I am slightly baffled as to why the esteemed editor of this organ last week decided to devote three pages to reporting the National Union of Journalists’ annual conference. After all, what is it for and what has it got to do with most of us?
The union was rendered largely irrelevant by derecognition and, on returning to the fray, its members found themselves virtually powerless due to technical advances which mean that even the hapless Evening Beast management can now maintain production with a newsroom lackey, two postroom assistants and half adozen casual Mac jockeys from Uzbekistan.
So apart from a few localised disputes – none of which, as far as I can see, ended in anything resembling a victory – the flaccid forces of Headland House (aka Wolfie Smith and the Tooting Popular Front)
have had to sit on their hands and look on impotently while the regional newspaper industry, the bedrock of NUJ membership, has been dismantled about their members’ ears.
To be fair, the NUJ has never enjoyed real political muscle.
Organising journalists is a bit like herding cats and, on the few occasions that we did get it together – and I’m thinking late ’70s here – the appalling judgement of our leaders always seemed to have us out on the picket line in the run-up to Christmas. (And what about that brotherly spirit with our comrades in the print unions? No-one has yet explained to me why we were required to respect their picket lines while those bastard inkies could waltz casually through ours.)
I say “we” and “our” because, dear reader, I’ve done my time as a FoC. The job that traditionally went to what one editor of mine called “Trots and clots” came my way in the usual fashion – I’d made the mistake of leaving a chapel meeting early to go on a night job and returned to find myself unanimously elected. Oh, the joy of those interminable House Agreement negotiations, where it took hours to agree a 3p increase in the Evening Dinner Jacket Allowance in return for an informal understanding that the graffiti campaign in the Gents accusing the MD of playing hide-the-sausage with the ad director’s secretary would cease forthwith.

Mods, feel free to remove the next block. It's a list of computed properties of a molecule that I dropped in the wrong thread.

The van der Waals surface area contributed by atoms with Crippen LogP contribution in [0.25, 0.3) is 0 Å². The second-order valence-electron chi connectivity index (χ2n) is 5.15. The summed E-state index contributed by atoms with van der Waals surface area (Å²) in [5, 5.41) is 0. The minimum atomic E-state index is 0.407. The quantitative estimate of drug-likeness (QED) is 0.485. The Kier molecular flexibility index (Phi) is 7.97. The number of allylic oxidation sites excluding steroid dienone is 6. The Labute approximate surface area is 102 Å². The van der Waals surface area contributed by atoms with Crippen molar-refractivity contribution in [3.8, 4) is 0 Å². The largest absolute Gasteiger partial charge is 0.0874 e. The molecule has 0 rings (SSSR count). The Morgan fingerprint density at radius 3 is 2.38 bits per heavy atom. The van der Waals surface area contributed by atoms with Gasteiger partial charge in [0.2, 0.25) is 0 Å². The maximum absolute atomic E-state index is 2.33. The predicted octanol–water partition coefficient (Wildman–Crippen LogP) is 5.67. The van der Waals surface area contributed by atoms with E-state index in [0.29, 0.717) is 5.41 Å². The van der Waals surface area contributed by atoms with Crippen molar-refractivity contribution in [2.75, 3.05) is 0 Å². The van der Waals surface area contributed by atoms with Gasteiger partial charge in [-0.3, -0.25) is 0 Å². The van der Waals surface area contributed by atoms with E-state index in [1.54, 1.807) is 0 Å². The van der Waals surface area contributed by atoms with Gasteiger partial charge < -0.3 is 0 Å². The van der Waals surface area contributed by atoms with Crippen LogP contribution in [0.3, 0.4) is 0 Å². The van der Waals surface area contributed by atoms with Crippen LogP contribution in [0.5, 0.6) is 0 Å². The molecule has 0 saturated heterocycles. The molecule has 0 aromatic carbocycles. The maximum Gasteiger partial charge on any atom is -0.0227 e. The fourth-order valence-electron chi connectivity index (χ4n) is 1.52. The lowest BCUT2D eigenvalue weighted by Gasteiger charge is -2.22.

I departed office, and the NUJ, around about the time that the mad Lefties who ran the joint started sending love letters to Colonel Gaddafi. Quite what that had to do with the accruement of lieu days in return for extra weekend hours worked in Scunthorpe, I’ll never know. But wait, what’s this? The new improved NUJ is at it again, voting by 66 votes to 54 last week to boycott Israeli goods in protest against their “aggression” towards Palestinian states. Again, what has this got to do with the accruement of lieu days in return for extra weekend hours worked in Scunthorpe?
If the NUJ wants to keep a meaningful role for itself, then it must tackle the corporate fat cats who pocket millions in salaries and bonuses while presiding over a short-term regime of funding increased dividends through terminal cost-cutting. The name Sylvia Bailey springs to mind for starters. So go for the shareholders Wolfie, instead of wittering about the origin of my oranges. Get some pressure on those pension funds. The little old ladies and retired bank managers might like the dividends, but they don’t like to think they’re being ripped off by avaricious executives.
I know that times are hard when it comes to ad revenue, but was it really necessary for the Daily Express to prostitute itself quite so much to the demands of the Cheltenham & Gloucester? And then stick that Co-op food ad opposite as well? We can only be thankful that subversive subs managed to get apoisoning story on the spread.
Still, I suppose such an accommodating approach is appropriate for a media empire whose prosperity is built on offering an extremely wide range of other personal servicesâ€¦ You can contact me, should you be minded, at email@example.com